KC: So walking into the arena, and having that fan response, how does that affect you mentally as you make your way to the cage?

LC: Yeah it’s going to be brilliant. Also, I’m going to be walking out with the belt on my shoulder, because last time I fought there, I was fighting for the belt, so I can’t wait to walk out and justify it.

KC: Also, you know Jonas is going to have to come into that atmosphere as well, a packed arena full of people cheering for you, the home town favourite, how big of an advantage is that going to be?

LC: Yeah, he’s going to act like it’s not going to bother him but of course it is, he’ll either use it to fuel him or he’ll fold, you don’t know mentally how he’s going to feel once he gets in there. But I don’t think he’s fought in that level of arena, and how it packs out in the Echo. I think he’s going to be a little bit shocked when he’s stood there waiting for me to come out and the arena is full of Scousers shouting, so I think its going to play a bit of a part.

KC: We’re only a month removed from UFC Liverpool, we saw you campaigning hard to get on that card on Twitter and your social media. Do you think if you hadn’t of had a knee injury and had fought in February that you would have been on that card?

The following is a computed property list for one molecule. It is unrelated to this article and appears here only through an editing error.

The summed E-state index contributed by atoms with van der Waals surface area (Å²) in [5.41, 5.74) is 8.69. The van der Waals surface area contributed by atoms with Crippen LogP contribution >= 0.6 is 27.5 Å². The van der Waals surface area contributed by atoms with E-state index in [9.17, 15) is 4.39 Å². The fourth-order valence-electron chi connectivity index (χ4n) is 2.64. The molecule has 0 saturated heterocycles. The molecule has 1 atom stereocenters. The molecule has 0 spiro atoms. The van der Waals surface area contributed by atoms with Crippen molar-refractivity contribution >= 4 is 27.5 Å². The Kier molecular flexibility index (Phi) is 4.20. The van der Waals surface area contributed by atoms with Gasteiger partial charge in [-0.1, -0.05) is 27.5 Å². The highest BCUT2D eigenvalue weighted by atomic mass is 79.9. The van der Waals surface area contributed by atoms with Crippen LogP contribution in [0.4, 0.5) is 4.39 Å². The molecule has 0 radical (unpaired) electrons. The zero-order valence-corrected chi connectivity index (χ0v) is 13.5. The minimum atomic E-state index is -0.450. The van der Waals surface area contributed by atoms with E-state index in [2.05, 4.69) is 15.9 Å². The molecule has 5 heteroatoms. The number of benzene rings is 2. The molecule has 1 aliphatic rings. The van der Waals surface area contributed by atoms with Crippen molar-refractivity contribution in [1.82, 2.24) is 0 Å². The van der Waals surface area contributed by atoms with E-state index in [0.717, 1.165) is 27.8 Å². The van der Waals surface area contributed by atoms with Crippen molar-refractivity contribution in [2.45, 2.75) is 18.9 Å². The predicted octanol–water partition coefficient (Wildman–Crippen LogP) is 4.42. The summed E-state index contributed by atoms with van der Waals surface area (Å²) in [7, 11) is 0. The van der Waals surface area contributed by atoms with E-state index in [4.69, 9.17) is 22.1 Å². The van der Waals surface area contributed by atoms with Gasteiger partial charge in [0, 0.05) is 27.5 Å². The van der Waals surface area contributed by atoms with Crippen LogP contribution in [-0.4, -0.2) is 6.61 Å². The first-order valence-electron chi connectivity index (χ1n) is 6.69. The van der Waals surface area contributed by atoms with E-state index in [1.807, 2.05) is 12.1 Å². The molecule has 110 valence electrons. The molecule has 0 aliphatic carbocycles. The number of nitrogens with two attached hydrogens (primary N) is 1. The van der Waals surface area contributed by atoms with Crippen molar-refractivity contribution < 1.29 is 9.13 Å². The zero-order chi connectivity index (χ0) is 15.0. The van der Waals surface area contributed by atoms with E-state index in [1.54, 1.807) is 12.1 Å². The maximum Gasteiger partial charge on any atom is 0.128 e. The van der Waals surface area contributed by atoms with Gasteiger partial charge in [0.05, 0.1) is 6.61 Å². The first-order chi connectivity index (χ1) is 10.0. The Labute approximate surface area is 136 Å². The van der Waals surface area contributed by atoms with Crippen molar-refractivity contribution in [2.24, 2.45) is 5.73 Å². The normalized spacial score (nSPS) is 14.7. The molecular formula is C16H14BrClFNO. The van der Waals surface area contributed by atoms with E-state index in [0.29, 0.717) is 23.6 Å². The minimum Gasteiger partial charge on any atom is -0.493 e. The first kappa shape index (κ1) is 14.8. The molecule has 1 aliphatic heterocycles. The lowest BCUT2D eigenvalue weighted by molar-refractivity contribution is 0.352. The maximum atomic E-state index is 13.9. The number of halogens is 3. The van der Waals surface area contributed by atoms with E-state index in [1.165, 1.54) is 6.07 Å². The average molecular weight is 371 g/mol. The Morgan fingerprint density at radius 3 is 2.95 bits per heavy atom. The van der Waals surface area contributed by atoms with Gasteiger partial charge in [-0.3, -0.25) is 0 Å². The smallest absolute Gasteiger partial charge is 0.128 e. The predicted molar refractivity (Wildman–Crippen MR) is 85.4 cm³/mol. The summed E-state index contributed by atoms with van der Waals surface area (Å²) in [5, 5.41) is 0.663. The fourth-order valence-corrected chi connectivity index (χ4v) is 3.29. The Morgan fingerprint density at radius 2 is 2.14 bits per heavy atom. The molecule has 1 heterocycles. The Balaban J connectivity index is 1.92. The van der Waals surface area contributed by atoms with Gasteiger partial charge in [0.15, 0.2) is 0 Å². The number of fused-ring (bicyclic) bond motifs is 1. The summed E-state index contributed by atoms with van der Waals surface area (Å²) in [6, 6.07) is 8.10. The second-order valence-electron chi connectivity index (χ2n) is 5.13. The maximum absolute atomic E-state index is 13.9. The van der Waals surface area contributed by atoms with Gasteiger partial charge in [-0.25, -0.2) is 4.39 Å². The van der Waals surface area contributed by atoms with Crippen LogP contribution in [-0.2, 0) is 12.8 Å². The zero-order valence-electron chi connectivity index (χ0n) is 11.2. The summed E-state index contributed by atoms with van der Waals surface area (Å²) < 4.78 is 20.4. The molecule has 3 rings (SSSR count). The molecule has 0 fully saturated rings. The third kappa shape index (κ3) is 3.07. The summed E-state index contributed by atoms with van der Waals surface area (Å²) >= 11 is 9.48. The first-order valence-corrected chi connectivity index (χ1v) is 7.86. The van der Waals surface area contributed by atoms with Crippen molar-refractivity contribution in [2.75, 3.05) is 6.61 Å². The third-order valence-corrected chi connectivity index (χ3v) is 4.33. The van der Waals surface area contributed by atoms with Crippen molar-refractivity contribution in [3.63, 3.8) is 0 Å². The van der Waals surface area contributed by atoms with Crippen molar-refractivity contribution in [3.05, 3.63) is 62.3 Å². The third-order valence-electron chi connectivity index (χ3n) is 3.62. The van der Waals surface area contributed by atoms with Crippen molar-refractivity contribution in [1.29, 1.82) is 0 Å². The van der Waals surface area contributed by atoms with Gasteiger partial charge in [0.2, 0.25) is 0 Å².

LC: Yeah, definitely. Not only that, I think the UFC didn’t really pick, they brought a lot of fighters from all over the world to fight in the Echo, when they could have picked a load of people from down the road, but when my manager spoke to the UFC, they were interested in me, but the roster, they said was too full at the minute. So they can’t take any more fighters on yet, they said just to hang fire, so all I’m going to do now is make sure I get this win, and I’ll be in the UFC by the end of the year.

KC: Were you surprised at all when the UFC brought in Craig White, a welterweight, up on short notice to fight Neil Magny, instead of bumping it up to a middleweight fight, and bringing you in instead?

LC: Yeah, definitely, Craig White has done brilliant, he’s on a good win streak but not on the UFC level.

KC: So lastly, what are your predictions for this fight, how do you want this fight to go and is this the last stepping stone into the UFC for you?

LC: My prediction for this fight is that I’m going to start hard. I’m going to look at taking him out early and to make sure there is plenty of gas in the tank to keep going and win every round, but I do believe that I’ll take him out within the first two rounds.

image credit – Dolly Clew/Cage Warriors